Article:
“Related Services.” Center for Parent Information and Resources, http://www.parentcenterhub.org/repository/iep-relatedservices/.

The 13 Federal Mandates Related to IEP Goals

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I came across this guide and found it very informative in breaking down IEP goals and the mandates that are tied to them.

This SMARTER Steps Federal Mandate Guide is for school staff and parents. It reviews the 13 federal requirements of Individualized Education Program (IEP) goals in user-friendly format. The legal jargon and expectations can be overwhelming to teams. This Guide helps teams understand the 13 federal mandates surrounding goal development. This Guide can help teams create compliant IEP goals so students have success.

You can find more resources on their website.

This post is intended to give you a general idea of the law.  However, each situation is different.  If you need more specific information about how the law applies to your situation you should contact a special education attorney.  

Toolbox Tips for Parents #5: The Texas Legal Framework website

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The Legal Framework is a joint project between the Texas Education Agency and Region 18 Education Service Center.  The website contains links to both Texas Special Education law and Federal Special Education law.  You can search the law by topic (i.e. Evaluations).  Some of the other information contained on this site:

  • Notice of Procedural Safeguards (both in English and Spanish)
  • Admission, Review and Dismissal Guide (both in English and Spanish)

You can enter the district in which your child attends and pull up board policies for your district that pertain to the topic or area of law you are researching.

The Legal Framework

U.S. Department of Education Issues Guidance on Dyslexia

The U.S. Department of Education Office of Special Education & Rehabilitative Services released a letter today giving guidance to states and schools on the use of the terms dyslexia, dyscalculia, and dysgraphia in evaluations, eligibility determinations, and IEP documents. Continue reading

2016 Accommodations for STAAR

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October 20, 2015 Update:  A new training titled “Supplemental Aids for STAAR, STAAR Spanish, STAAR L, and STAAR A:  What’s Allowed and What’s Not?” has been added to the page.  Supplementary aids are paper-based resources such as: mnemonic devices (PEMDAS); graphic organizers; math charts; grade-appropriate grammar and mechanics rules; graphics for Science; formula Triangles for Science; blank maps for Social Studies; and timelines for Social Studies.

September 22, 2015: 

The Texas Education Agency has created a page for the 2016 Accommodations for Students with Disabilities.  The Accommodations manual has not yet been released.  I will keep this post updated with the link once the accommodations for the 2016 STAAR Tests have been posted.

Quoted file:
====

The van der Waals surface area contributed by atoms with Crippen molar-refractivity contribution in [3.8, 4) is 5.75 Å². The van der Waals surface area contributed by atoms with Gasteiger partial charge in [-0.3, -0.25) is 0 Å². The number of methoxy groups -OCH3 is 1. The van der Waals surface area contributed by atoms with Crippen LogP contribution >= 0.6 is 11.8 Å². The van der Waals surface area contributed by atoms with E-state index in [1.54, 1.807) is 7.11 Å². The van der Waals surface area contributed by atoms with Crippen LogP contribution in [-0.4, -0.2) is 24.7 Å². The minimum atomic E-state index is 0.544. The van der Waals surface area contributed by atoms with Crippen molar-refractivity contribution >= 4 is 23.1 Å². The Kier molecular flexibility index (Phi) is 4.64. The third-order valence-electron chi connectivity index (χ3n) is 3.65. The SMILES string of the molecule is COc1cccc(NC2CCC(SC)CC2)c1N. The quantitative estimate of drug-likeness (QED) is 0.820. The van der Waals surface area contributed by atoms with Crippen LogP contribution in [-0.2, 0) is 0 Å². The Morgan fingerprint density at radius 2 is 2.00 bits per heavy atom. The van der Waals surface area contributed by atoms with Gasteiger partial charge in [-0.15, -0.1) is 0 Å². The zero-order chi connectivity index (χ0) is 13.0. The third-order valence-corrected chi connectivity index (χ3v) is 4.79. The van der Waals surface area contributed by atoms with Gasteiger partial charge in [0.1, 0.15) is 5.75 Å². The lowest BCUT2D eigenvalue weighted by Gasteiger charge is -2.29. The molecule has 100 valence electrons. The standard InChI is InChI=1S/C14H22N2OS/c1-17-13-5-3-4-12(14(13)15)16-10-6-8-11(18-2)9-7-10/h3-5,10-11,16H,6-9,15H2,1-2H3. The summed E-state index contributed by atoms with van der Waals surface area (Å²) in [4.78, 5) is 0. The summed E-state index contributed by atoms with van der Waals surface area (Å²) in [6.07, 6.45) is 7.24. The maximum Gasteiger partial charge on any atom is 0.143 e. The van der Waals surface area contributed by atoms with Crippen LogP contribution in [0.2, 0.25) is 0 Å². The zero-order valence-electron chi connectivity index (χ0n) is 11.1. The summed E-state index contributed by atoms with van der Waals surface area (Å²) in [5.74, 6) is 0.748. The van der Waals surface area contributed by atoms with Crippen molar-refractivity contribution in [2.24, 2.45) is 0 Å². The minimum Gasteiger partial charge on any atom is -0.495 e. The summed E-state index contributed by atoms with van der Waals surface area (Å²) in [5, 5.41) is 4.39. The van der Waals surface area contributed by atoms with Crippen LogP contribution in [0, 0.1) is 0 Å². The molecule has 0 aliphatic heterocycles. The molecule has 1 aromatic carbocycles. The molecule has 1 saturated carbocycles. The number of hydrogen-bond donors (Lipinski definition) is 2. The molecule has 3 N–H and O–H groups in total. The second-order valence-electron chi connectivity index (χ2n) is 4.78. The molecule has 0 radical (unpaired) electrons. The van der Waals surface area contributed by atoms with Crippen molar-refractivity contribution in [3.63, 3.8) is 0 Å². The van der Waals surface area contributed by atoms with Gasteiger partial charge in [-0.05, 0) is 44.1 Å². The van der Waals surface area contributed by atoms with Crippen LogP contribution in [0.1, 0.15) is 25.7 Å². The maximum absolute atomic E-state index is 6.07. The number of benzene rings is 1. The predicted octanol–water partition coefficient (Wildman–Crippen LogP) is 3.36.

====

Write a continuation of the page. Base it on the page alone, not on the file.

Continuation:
Policy Statement on Inclusion of Children with Disabilities in Early Childhood Practices

ECIThe U.S. Department of  Health and Human Services and the U.S. Department of Education issued a policy statement this week on the inclusion of children with disabilities in early childhood programs.  This policy statement is to provide recommendations for state and local education agencies for increasing the inclusion of children birth through age 5 with a disability in high-quality early childhood programs.  It is the position of both Departments that “all young children with disabilities should have access to inclusive high-quality early childhood programs, where they are provided with individualized and appropriate support in meeting high expectations.”

The statement goes on to give an overview of ADA, the basis for inclusion, and a path for addressing the challenges and barriers to inclusion in early childhood programs.

Toolbox Tips for Parents #4: Wrightslaw Website

Parent Resources

Wrightslaw is a website for parents, educators, advocates, and attorneys to come to for accurate, reliable information about special education law, education law, and advocacy for children with disabilities.  As a parent I relied heavily on this website for information to help me advocate for my daughter.  As an advocate, I still come to this website for information to help me advocate for the families I work with.

Toolbox Tips for Parents #2: iAdvocate App

tipsThe iAdvocate app is a free app developed at the Syracuse University School of Education.  The app grew out of a need to provide resources for parents of students with disabilities.  According to the developers:  “the goal of iAdvocate is to share and develop specific strategies with parents for working collaboratively with a school team to improve their children’s education. iAdvocate uses problem-based learning strategies, simulations, and provides contextual access resources to build parental advocacy skills and knowledge.”

This is a wonderful app to download and have ready for when you attend ARD (IEP) meetings.  The app is available in the App Store and on Google Play.

More Information:

This post is intended to give you a general idea of the law.  However, each situation is different.  If you need more specific information about how the law applies to your situation you should contact a special education attorney.